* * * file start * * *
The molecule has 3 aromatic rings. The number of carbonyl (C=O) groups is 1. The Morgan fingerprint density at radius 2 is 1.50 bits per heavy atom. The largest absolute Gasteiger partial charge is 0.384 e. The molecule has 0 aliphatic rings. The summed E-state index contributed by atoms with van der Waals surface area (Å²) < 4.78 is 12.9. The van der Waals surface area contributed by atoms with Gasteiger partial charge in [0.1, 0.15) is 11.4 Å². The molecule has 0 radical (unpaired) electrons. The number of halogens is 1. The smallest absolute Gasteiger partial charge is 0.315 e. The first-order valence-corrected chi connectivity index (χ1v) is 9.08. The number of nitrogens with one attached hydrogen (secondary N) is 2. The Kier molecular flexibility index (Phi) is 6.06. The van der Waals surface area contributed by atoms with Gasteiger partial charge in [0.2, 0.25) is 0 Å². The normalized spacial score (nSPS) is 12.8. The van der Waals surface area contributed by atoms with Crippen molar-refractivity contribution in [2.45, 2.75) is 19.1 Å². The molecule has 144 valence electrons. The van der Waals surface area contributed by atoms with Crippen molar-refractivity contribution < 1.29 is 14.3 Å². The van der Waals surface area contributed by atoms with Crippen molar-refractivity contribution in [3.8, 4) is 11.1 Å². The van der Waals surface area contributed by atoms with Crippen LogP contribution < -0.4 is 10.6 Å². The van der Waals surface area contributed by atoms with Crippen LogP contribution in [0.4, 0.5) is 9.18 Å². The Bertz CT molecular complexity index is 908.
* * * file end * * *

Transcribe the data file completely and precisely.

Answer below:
The molecule has 3 aromatic rings. The number of carbonyl (C=O) groups is 1. The Morgan fingerprint density at radius 2 is 1.50 bits per heavy atom. The largest absolute Gasteiger partial charge is 0.384 e. The molecule has 0 aliphatic rings. The summed E-state index contributed by atoms with van der Waals surface area (Å²) < 4.78 is 12.9. The van der Waals surface area contributed by atoms with Gasteiger partial charge in [0.1, 0.15) is 11.4 Å². The molecule has 0 radical (unpaired) electrons. The number of halogens is 1. The smallest absolute Gasteiger partial charge is 0.315 e. The first-order valence-corrected chi connectivity index (χ1v) is 9.08. The number of nitrogens with one attached hydrogen (secondary N) is 2. The Kier molecular flexibility index (Phi) is 6.06. The van der Waals surface area contributed by atoms with Gasteiger partial charge in [0.2, 0.25) is 0 Å². The normalized spacial score (nSPS) is 12.8. The van der Waals surface area contributed by atoms with Crippen molar-refractivity contribution in [2.45, 2.75) is 19.1 Å². The molecule has 144 valence electrons. The van der Waals surface area contributed by atoms with Crippen molar-refractivity contribution < 1.29 is 14.3 Å². The van der Waals surface area contributed by atoms with Crippen molar-refractivity contribution in [3.8, 4) is 11.1 Å². The van der Waals surface area contributed by atoms with Crippen LogP contribution < -0.4 is 10.6 Å². The van der Waals surface area contributed by atoms with Crippen LogP contribution in [0.4, 0.5) is 9.18 Å². The Bertz CT molecular complexity index is 908.